H.G. Wells (Bloom's Modern Critical Views)
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This series is a gathering of a representative selection of the best contemporary criticism of the poets, novelists, essayists, and playwrights of the Western world who are most widely studied and read. Each volume includes an essay by Bloom, in which he offers his own insights into the author's work, and an editor's not that comments on the individual analyses that follow. Also included are bibliographies for each author, brief notes on the contributors, and useful chronologies. This series is a critical presentation of those men and women who, from medieval times to the present, have shaped the Western tradition.
Time Machine 45 lawgiver. Wells’s symbols for government are patriarchal in other romances, and his heroes either rebel against this oedipal oppressor or make their way into patriarchal power and identify with it. Dr. Moreau is such a threatening father, indeed a not-very-displaced castrating father. Almost all the clashes over authority in The Food of the Gods are put in terms of fathers and sons. The Invisible Man’s hatred for established authority causes him to act in a way that literally
killed both Delia and the angel (275). Indeed, the plot-structure of The Wonderful Visit expresses a pessimism similar to the dark view of life depicted in Wells’s early science-ﬁction.4 But The Wonderful Visit possesses a narrative-structure, one distinct from its plot-structure, that intimates the possibility of human development and sensibility. This structure is not optimistic; rather, it vexes the pessimistic thrust of the plot-structure by implicitly positing a human potentiality for
method is hampered when data cannot be obtained or is inconclusive. In addition to critiquing the limits of rational scientiﬁc methods, Wells also introduces in these early chapters the humor inherent in scientiﬁc discovery or in the creation of odd phenomena. Never having encountered anyone like Griffin before, the villagers try to construct hypotheses based on their direct observations of him, but what they observe is inadequate. The theories about Griffin range from his having been in a bad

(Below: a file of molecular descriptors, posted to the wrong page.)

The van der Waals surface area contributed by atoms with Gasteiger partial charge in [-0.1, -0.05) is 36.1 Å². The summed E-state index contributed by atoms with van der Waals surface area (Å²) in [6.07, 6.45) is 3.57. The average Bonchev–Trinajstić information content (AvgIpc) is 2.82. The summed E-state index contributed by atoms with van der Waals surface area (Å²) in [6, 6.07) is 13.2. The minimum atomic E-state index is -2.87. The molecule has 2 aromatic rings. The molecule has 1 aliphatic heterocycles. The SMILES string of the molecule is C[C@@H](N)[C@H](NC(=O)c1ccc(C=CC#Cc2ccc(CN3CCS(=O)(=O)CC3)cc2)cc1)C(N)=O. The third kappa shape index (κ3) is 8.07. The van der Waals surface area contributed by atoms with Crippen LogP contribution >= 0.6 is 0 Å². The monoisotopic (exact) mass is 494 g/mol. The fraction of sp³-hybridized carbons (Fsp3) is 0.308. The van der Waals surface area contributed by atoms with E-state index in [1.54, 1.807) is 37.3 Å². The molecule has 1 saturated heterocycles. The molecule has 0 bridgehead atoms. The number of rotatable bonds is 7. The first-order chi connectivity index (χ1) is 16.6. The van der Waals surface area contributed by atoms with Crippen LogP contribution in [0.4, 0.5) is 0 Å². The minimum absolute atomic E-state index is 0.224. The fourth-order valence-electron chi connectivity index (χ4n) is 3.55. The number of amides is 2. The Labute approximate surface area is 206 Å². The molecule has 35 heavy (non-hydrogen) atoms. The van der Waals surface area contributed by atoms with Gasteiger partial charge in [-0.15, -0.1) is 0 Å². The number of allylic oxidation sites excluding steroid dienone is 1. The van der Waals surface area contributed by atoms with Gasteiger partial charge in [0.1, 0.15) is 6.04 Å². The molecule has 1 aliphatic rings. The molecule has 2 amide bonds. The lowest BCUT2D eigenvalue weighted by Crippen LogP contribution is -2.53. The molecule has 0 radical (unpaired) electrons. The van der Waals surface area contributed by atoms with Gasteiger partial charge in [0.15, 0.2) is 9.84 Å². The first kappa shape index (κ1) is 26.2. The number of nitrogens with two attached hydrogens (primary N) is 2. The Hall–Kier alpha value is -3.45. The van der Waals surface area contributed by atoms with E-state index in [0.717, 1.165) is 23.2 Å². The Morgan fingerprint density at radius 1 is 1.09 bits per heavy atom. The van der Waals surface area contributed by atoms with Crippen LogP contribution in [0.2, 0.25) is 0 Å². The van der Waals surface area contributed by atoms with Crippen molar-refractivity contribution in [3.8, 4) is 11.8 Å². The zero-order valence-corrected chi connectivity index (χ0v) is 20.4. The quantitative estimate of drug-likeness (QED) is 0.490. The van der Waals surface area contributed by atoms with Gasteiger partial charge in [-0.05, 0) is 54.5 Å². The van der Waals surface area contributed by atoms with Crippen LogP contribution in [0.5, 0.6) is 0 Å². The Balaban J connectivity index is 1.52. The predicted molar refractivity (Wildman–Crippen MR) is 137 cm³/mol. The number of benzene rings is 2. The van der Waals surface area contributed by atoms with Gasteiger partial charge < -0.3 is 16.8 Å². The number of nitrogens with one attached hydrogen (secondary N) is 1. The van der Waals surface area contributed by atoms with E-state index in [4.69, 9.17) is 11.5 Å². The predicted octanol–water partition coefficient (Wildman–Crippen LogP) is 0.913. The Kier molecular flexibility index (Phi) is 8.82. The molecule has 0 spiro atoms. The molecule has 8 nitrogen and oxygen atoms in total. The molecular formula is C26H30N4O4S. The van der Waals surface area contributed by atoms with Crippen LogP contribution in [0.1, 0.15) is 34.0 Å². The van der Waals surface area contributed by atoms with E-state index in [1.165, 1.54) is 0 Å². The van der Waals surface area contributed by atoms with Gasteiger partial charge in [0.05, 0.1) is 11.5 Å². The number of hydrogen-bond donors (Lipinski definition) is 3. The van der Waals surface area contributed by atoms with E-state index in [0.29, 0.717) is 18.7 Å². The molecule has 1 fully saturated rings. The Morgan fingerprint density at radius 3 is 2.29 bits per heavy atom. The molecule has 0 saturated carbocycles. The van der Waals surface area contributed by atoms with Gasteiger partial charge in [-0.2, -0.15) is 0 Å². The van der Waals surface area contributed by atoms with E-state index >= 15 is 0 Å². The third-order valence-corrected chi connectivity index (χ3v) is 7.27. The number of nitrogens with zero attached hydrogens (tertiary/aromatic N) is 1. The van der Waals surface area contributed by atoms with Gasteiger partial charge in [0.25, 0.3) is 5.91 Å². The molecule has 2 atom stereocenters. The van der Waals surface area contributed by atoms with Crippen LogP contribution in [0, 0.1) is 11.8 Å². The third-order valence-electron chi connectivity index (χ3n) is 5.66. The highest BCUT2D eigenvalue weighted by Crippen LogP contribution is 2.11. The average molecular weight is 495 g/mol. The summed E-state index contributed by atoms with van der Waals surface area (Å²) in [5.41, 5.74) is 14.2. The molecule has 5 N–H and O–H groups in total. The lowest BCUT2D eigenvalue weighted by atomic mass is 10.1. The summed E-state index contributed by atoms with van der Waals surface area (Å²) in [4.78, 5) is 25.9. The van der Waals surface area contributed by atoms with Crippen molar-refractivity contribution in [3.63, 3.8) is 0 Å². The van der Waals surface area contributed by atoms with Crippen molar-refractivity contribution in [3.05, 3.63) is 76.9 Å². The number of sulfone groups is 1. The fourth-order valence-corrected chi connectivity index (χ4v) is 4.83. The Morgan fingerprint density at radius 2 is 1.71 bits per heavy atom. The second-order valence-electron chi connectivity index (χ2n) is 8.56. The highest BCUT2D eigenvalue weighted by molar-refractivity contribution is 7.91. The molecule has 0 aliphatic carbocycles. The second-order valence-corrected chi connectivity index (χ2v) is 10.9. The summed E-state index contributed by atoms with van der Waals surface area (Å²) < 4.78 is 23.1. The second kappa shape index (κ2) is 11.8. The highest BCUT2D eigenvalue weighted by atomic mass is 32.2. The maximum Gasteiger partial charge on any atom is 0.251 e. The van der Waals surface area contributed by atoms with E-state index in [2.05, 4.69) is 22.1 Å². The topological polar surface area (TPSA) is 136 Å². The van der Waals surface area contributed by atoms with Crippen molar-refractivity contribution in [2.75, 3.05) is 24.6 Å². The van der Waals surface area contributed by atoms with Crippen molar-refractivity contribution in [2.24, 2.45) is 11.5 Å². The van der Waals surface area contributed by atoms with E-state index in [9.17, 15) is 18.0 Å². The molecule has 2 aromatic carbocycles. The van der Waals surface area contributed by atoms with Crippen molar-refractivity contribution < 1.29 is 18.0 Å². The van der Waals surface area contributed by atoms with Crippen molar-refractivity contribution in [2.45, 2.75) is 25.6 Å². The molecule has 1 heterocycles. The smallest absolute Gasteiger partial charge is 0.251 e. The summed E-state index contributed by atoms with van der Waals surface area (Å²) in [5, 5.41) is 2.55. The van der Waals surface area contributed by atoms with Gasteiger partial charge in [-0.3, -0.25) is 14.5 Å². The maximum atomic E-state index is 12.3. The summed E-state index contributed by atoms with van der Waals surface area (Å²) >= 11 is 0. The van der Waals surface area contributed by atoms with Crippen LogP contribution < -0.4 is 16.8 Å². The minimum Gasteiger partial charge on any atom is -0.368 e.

reasonable society, is also out of control. The narrator, far from condemning Griffin, tries to win readers’s sympathies for him. Take, for instance, the explanation of the circumstances surrounding Wicksteed’s murder: Now this, to the present writer’s mind at least, lifts the murder out of the realm of the absolutely wanton. We may imagine that Griffin had taken the rod as a weapon indeed, but without any deliberate intention of using it in murder. Wicksteed may then have come by and noticed
further by his need to keep up the work on Crest Hill, provides the ostensible motive for the voyage, George’s scientiﬁc curiosity plays no small part in his decision to lead the expedition himself after Gordon-Nasmyth is injured. Through the lens of science, we are led to see the waste at the heart of a national identity based upon the model of multinational capitalism. Edward’s interest in the quap is apparent from the moment Gordon-Nasmyth raises the subject: “You’re The Serial Logic of H.G.